pp. 876 - 878. Source I
Transcribed by Connie


THOMAS, Levi L.,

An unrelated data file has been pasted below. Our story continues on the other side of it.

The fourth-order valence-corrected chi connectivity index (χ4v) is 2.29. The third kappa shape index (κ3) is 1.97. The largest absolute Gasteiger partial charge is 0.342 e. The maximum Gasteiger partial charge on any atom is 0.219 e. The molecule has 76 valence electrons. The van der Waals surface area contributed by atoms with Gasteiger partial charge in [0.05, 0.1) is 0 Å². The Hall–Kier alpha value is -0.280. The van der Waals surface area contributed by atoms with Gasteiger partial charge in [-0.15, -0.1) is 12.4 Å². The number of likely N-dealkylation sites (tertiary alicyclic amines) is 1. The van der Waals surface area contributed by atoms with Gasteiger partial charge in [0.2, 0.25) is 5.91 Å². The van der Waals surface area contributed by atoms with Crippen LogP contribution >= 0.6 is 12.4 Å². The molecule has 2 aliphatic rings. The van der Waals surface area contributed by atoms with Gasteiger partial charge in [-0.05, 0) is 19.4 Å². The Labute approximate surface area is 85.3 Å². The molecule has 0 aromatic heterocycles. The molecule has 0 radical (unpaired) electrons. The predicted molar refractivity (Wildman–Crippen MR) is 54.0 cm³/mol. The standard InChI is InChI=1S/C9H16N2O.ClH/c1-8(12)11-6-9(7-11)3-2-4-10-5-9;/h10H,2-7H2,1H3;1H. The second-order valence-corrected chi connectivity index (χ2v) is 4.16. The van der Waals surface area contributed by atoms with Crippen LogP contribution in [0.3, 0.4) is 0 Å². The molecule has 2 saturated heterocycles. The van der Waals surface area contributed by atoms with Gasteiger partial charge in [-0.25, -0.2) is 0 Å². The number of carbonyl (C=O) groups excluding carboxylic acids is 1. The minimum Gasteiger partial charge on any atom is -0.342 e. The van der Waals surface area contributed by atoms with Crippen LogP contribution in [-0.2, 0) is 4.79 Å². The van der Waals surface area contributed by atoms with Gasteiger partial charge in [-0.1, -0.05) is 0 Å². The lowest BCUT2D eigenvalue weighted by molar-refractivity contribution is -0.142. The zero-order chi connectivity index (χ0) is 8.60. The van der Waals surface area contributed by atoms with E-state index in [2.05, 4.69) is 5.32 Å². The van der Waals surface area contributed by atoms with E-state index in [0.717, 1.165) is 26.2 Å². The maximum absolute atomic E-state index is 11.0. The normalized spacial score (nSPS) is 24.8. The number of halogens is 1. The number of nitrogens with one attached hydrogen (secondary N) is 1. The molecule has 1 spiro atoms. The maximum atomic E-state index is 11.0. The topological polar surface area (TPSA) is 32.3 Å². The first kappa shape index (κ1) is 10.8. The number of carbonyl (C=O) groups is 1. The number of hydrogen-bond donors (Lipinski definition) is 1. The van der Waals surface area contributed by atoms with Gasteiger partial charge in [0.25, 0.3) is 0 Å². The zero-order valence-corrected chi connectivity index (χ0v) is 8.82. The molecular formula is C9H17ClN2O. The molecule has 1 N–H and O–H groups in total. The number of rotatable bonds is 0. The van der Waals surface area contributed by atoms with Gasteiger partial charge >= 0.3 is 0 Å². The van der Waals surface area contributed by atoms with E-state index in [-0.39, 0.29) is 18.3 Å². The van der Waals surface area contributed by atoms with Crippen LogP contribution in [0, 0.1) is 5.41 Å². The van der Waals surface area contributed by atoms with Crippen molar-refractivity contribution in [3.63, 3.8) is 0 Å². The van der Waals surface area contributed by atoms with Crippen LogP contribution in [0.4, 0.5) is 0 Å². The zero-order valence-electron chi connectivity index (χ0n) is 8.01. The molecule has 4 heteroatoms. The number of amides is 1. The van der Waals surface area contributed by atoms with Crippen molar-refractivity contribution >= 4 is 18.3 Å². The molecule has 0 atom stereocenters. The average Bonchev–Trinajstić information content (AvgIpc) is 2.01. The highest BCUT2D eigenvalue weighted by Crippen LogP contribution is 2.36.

LEVI L. THOMAS, of Jackson township, Clinton county, Ind., was born in Ripley county, Ind., March 11, 1847, the son of Purrel K. and Eliza A. (MERRICK) THOMAS, both parents natives of the Hoosier state.  Purrel K. Thomas was the son of David Thomas, a native of Ohio who came to Indiana in an early day, settling in the county of Ripley, where he followed the occupation of farming.  Purrel was reared in Ripley county, early chose agriculture for, a life work, and came to Clinton county in the year 1857, locating about ten miles north of Frankfort, where he purchased 480 acres of land which, by reason of its many improvements, became quite valuable. Five years prior to his death, he retired from the farm, moving to Frankfort, where the remaining days of his life were passed. He was born in the year of 1818 and died on the twenty-third of June, 1885. By his marriage with Eliza A. Merrick he had seven children, namely: Levi L.; Helen N., wife of Jacob L. CATRON; William D.; Indiana H., wife of John BEARD; John W.; Laura, wife of Wood THOMPSON, and an infant that died unnamed. By his second wife, whose maiden name was Elizabeth A. ANDERSON and who still lives on the old place, he had five children whose names are as follows: Nevada, wife of John MILLER; Jennie B., wife of Charles HAMMOND; Pernal; Hugh B.; and one that died in infancy